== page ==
BLOG: If you see a shelf cloud, brace yourself!

BLOG: If you see a shelf cloud, brace yourself!

CHARLOTTE, NC (WBTV) - My latest blog is based on the best question I had earlier today. It is rather long, but very descriptive. Read the following, then I will answer David's question:

I thought I would pass on some unusual cloud photos that I took while delivering a boat on an offshore passage from Palm Beach, FL up to Charleston, SC on Friday and Saturday. 

We were traveling about 30 miles offshore and these photos were taken when we were abeam Cape Canaveral or no more than 10 miles north.

I had never seen this sort of cloud formation and thought you would find them interesting. As we traveled north the clouds overtook us and the ambient temperature dropped from 82 down to 58 over a period of no more than 2 minutes as shown on the boat's weather instruments and wind speed increased from 21 knots to 43. 

There was no rain and within 20 minutes the sky had cleared and sun was back out. I had never experienced this degree of temperature drop over such a short period.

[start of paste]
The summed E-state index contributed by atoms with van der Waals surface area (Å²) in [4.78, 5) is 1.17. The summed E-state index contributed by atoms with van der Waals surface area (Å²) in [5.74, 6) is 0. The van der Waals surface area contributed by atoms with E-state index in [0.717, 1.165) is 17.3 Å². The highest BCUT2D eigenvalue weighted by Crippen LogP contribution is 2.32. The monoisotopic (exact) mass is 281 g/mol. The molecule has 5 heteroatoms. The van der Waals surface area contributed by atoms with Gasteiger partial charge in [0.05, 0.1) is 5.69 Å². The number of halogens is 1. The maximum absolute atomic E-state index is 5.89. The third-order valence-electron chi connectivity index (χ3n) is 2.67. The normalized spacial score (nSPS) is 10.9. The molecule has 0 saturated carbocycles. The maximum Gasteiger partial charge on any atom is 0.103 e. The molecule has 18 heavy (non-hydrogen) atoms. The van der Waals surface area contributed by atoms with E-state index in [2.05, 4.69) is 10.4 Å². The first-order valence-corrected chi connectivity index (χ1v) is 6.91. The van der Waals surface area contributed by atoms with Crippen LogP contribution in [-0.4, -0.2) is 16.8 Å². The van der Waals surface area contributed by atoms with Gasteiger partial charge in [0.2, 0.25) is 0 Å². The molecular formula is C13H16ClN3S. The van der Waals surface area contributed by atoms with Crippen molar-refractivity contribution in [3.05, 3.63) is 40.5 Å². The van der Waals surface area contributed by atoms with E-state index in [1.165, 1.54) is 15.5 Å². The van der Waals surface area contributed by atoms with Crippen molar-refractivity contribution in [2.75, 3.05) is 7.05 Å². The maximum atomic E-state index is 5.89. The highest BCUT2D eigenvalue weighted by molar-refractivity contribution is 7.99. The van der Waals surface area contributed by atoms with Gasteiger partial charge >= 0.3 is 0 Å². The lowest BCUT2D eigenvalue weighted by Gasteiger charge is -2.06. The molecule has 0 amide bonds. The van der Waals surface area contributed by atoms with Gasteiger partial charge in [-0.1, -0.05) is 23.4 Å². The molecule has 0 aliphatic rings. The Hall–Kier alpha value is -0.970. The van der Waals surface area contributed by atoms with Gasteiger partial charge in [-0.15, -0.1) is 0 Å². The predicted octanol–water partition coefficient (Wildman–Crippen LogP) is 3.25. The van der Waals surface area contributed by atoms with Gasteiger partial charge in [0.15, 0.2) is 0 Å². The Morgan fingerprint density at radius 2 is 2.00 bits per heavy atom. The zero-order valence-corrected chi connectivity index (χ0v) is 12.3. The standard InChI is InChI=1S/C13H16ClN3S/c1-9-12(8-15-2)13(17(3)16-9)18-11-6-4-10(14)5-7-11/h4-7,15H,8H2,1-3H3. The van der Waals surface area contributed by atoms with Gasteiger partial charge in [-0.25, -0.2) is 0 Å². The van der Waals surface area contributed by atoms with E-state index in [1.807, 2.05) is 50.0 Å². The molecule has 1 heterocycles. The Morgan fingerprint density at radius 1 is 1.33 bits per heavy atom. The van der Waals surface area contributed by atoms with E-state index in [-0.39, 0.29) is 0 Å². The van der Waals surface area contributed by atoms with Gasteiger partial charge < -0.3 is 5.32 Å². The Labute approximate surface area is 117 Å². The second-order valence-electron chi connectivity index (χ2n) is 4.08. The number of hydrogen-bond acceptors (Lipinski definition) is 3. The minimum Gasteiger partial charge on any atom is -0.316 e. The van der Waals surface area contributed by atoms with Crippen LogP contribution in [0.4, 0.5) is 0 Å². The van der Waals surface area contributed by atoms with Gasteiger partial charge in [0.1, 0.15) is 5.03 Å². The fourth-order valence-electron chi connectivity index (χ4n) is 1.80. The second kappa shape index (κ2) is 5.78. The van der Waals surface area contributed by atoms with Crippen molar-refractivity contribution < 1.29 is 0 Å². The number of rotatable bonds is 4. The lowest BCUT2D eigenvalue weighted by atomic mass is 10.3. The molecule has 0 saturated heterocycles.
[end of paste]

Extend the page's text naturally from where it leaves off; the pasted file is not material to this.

You will note that the cloud formation was curved with layered clouds and a consistently curled perimeter edge. It looked very much like the edge of a hurricane in that it was a perfectly defined edge with clear sky outside of the cloud area.

Any wisdom on your take on the cloud type is appreciated.

Best regards,
David Sidbury

Hi David,

Great shots, and what you saw and experienced can be just as easily observed over land. Those are called shelf clouds, or roll clouds. They form on the leading edge of an outflow boundary being ejected from the base of a shower, or more typically a thunderstorm.

As the rain falls in a storm, it not only drags down cold air from aloft, but it also loses heat on the way down from evaporational cooling. With all this cool air sinking and slamming into the surface, it spreads out, most prominently in the direction the storm is moving, thus the term, forward flank downdraft.

As the cool air spreads out, the leading edge acts like a mini cold front, and bulldozes the warm air ahead of it upward. As that surrounding warm air is rapidly hoisted upward, it cools, its water vapor condenses, and forms that shelf cloud.

Indeed the shelf cloud is a very good indicator and locator of where those winds are surging, so as that cloud passes over you, you will definitely notice the cool wind associated with it. So no surprise you experienced both the temperature drop, and the increased wind.